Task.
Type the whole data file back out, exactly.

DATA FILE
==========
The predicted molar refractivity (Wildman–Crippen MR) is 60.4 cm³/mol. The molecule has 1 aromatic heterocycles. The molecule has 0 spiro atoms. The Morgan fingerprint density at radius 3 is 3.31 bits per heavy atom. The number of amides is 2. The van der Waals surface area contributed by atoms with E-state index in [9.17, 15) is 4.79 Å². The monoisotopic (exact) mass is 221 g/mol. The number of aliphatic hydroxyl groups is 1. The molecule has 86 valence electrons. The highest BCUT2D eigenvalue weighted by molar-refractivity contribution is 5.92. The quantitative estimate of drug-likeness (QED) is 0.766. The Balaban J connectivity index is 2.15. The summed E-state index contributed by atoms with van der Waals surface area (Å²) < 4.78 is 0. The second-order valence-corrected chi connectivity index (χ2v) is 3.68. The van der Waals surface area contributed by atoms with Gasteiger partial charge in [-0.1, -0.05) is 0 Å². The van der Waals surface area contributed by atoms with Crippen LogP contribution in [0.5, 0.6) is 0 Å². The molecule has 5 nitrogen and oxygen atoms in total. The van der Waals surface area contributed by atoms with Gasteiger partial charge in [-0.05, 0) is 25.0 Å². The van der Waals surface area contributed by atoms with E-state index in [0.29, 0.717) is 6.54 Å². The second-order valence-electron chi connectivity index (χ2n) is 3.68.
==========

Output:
The predicted molar refractivity (Wildman–Crippen MR) is 60.4 cm³/mol. The molecule has 1 aromatic heterocycles. The molecule has 0 spiro atoms. The Morgan fingerprint density at radius 3 is 3.31 bits per heavy atom. The number of amides is 2. The van der Waals surface area contributed by atoms with E-state index in [9.17, 15) is 4.79 Å². The monoisotopic (exact) mass is 221 g/mol. The number of aliphatic hydroxyl groups is 1. The molecule has 86 valence electrons. The highest BCUT2D eigenvalue weighted by molar-refractivity contribution is 5.92. The quantitative estimate of drug-likeness (QED) is 0.766. The Balaban J connectivity index is 2.15. The summed E-state index contributed by atoms with van der Waals surface area (Å²) < 4.78 is 0. The second-order valence-corrected chi connectivity index (χ2v) is 3.68. The van der Waals surface area contributed by atoms with Gasteiger partial charge in [-0.1, -0.05) is 0 Å². The van der Waals surface area contributed by atoms with Crippen LogP contribution in [0.5, 0.6) is 0 Å². The molecule has 5 nitrogen and oxygen atoms in total. The van der Waals surface area contributed by atoms with Gasteiger partial charge in [-0.05, 0) is 25.0 Å². The van der Waals surface area contributed by atoms with E-state index in [0.29, 0.717) is 6.54 Å². The second-order valence-electron chi connectivity index (χ2n) is 3.68.